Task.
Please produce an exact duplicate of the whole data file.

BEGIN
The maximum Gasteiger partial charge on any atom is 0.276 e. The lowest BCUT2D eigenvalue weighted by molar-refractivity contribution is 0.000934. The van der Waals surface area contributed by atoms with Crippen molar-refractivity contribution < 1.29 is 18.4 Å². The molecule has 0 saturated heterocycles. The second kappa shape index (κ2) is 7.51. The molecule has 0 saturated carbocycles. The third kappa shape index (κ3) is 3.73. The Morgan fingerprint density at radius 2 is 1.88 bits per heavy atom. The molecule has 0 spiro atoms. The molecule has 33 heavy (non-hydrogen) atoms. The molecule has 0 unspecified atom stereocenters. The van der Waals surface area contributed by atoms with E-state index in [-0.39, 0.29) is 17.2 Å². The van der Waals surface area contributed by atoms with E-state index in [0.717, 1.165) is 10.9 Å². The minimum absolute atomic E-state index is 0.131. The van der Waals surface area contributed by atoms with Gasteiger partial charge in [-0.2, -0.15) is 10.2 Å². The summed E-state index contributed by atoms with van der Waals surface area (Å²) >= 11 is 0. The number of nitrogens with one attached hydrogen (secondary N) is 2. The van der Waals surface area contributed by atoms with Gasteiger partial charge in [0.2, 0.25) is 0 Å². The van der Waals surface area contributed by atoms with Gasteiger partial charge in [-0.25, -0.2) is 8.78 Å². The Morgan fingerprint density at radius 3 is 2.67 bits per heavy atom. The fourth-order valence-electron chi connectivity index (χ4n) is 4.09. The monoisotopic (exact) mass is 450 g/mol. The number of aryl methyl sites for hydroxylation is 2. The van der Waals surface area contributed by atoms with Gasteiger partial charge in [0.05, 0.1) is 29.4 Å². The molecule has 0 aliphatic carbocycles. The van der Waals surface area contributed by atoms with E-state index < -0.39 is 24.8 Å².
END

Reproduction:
The maximum Gasteiger partial charge on any atom is 0.276 e. The lowest BCUT2D eigenvalue weighted by molar-refractivity contribution is 0.000934. The van der Waals surface area contributed by atoms with Crippen molar-refractivity contribution < 1.29 is 18.4 Å². The molecule has 0 saturated heterocycles. The second kappa shape index (κ2) is 7.51. The molecule has 0 saturated carbocycles. The third kappa shape index (κ3) is 3.73. The Morgan fingerprint density at radius 2 is 1.88 bits per heavy atom. The molecule has 0 spiro atoms. The molecule has 33 heavy (non-hydrogen) atoms. The molecule has 0 unspecified atom stereocenters. The van der Waals surface area contributed by atoms with E-state index in [-0.39, 0.29) is 17.2 Å². The van der Waals surface area contributed by atoms with E-state index in [0.717, 1.165) is 10.9 Å². The minimum absolute atomic E-state index is 0.131. The van der Waals surface area contributed by atoms with Gasteiger partial charge in [-0.2, -0.15) is 10.2 Å². The summed E-state index contributed by atoms with van der Waals surface area (Å²) >= 11 is 0. The number of nitrogens with one attached hydrogen (secondary N) is 2. The van der Waals surface area contributed by atoms with Gasteiger partial charge in [0.2, 0.25) is 0 Å². The van der Waals surface area contributed by atoms with Gasteiger partial charge in [-0.25, -0.2) is 8.78 Å². The Morgan fingerprint density at radius 3 is 2.67 bits per heavy atom. The fourth-order valence-electron chi connectivity index (χ4n) is 4.09. The monoisotopic (exact) mass is 450 g/mol. The number of aryl methyl sites for hydroxylation is 2. The van der Waals surface area contributed by atoms with Gasteiger partial charge in [0.05, 0.1) is 29.4 Å². The molecule has 0 aliphatic carbocycles. The van der Waals surface area contributed by atoms with E-state index < -0.39 is 24.8 Å².